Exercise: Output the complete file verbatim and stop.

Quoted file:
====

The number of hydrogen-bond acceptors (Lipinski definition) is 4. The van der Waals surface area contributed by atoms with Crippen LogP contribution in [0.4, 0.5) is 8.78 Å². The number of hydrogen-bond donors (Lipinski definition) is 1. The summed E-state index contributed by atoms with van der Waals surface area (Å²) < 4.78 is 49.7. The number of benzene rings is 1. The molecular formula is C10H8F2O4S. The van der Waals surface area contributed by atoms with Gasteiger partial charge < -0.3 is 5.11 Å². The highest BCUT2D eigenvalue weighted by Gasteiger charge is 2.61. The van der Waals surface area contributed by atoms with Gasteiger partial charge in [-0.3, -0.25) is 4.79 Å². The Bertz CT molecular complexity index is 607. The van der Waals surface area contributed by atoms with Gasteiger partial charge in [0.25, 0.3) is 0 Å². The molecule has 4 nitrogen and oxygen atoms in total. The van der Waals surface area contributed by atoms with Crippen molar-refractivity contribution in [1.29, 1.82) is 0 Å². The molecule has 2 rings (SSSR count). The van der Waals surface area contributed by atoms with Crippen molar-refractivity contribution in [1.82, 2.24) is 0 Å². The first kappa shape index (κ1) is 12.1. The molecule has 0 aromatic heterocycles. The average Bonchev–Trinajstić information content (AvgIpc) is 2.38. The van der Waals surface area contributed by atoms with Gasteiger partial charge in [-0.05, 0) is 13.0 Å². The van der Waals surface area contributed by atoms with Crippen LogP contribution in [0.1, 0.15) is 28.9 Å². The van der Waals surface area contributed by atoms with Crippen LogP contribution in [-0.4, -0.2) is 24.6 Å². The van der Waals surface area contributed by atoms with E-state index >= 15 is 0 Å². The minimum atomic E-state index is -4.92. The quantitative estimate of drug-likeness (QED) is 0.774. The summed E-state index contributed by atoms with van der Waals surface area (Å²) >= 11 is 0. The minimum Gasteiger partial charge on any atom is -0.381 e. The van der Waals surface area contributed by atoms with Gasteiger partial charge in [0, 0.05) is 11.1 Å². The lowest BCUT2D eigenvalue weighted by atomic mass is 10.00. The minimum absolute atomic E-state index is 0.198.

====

The number of hydrogen-bond acceptors (Lipinski definition) is 4. The van der Waals surface area contributed by atoms with Crippen LogP contribution in [0.4, 0.5) is 8.78 Å². The number of hydrogen-bond donors (Lipinski definition) is 1. The summed E-state index contributed by atoms with van der Waals surface area (Å²) < 4.78 is 49.7. The number of benzene rings is 1. The molecular formula is C10H8F2O4S. The van der Waals surface area contributed by atoms with Gasteiger partial charge < -0.3 is 5.11 Å². The highest BCUT2D eigenvalue weighted by Gasteiger charge is 2.61. The van der Waals surface area contributed by atoms with Gasteiger partial charge in [-0.3, -0.25) is 4.79 Å². The Bertz CT molecular complexity index is 607. The van der Waals surface area contributed by atoms with Gasteiger partial charge in [0.25, 0.3) is 0 Å². The molecule has 4 nitrogen and oxygen atoms in total. The van der Waals surface area contributed by atoms with Crippen molar-refractivity contribution in [1.29, 1.82) is 0 Å². The molecule has 2 rings (SSSR count). The van der Waals surface area contributed by atoms with Crippen molar-refractivity contribution in [1.82, 2.24) is 0 Å². The first kappa shape index (κ1) is 12.1. The molecule has 0 aromatic heterocycles. The average Bonchev–Trinajstić information content (AvgIpc) is 2.38. The van der Waals surface area contributed by atoms with Gasteiger partial charge in [-0.05, 0) is 13.0 Å². The van der Waals surface area contributed by atoms with Crippen LogP contribution in [0.1, 0.15) is 28.9 Å². The van der Waals surface area contributed by atoms with Crippen LogP contribution in [-0.4, -0.2) is 24.6 Å². The van der Waals surface area contributed by atoms with E-state index >= 15 is 0 Å². The minimum atomic E-state index is -4.92. The quantitative estimate of drug-likeness (QED) is 0.774. The summed E-state index contributed by atoms with van der Waals surface area (Å²) >= 11 is 0. The minimum Gasteiger partial charge on any atom is -0.381 e. The van der Waals surface area contributed by atoms with Gasteiger partial charge in [0, 0.05) is 11.1 Å². The lowest BCUT2D eigenvalue weighted by atomic mass is 10.00. The minimum absolute atomic E-state index is 0.198.